Reconciliation Action Plan
Philanthropy Australia and Reconciliation
In 2021, Philanthropy Australia made the decision to embark on its first Reconciliation Action Plan, beginning with a Reflect RAP to further develop our relationships with Aboriginal and Torres Strait Islander peoples partners, deciding on a vision for reconciliation and exploring our sphere of influence.
Our journey began in 1999 with the convening of our first Indigenous Infinity Group, and we have since worked with our members to acknowledge and address the unique challenges that Aboriginal and Torres Strait Islander peoples and organisations encounter when engaging with the philanthropic sector. As the peak body for philanthropy, Philanthropy Australia facilitates discussions, convenes members, encourages collaboration, celebrates good practice and provides information to its members to ensure they are aware of issues that concern Aboriginal and Torres Strait Islander peoples as relates to Philanthropy.
We hope you will take the time to read our RAP, and explore the timeline of how engagement with Aboriginal and Torres Strait Islander peoples has developed both in the philanthropic sector and at Philanthropy Australia. The work is still evolving and there is much to be done, so we invite you to follow and participate in our journey, with the hope that what we learn along the way can assist you with your own reflection and practice.
Our Vision for Reconciliation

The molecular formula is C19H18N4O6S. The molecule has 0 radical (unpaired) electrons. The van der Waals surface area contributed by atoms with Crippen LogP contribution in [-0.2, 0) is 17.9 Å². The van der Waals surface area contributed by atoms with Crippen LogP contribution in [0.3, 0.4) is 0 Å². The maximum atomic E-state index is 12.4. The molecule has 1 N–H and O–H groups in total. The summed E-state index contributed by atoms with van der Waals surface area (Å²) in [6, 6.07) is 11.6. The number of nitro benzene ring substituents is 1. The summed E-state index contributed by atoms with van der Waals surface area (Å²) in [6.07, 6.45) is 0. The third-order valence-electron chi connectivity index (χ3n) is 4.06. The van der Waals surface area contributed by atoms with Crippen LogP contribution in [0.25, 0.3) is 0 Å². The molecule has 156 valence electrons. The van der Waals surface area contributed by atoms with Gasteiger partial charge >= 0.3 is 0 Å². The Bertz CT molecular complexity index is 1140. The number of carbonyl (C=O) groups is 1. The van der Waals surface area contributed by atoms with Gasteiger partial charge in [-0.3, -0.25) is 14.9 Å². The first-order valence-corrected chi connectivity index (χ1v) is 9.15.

Philanthropy Australia acknowledges and respects the special connection that Aboriginal and Torres Strait Islander peoples have with the lands and waters on which we live and work. We acknowledge this connection extends back more than 65,000 years and carries with it a special contribution by Aboriginal and Torres Strait Islander peoples which renders this place we call Australia unique and distinct among all lands.
As the peak national organisation for philanthropy with a quest to inspire more and better philanthropy, we have an opportunity and responsibility to influence and promote a philanthropy that:
- delivers practical, positive outcomes for Aboriginal and Torres Strait Islander peoples and their communities;
- supports constitutional recognition and a Voice to Parliament for Aboriginal and Torres Strait Islander peoples; and
- leads to self-determination for Aboriginal and Torres Strait Islander peoples.
We accept the invitation in the Uluru Statement from the Heart to walk together with Aboriginal and Torres Strait Islander peoples in a movement of the Australian people for a better future – unless we walk together, we believe there can be no better future.
Philanthropy Australia draws upon the connection and contribution of Aboriginal and Torres Strait Islander peoples as a source of national pride, identity and strength. We also acknowledge the material wealth, privilege and power which philanthropy holds and the opportunities this provides.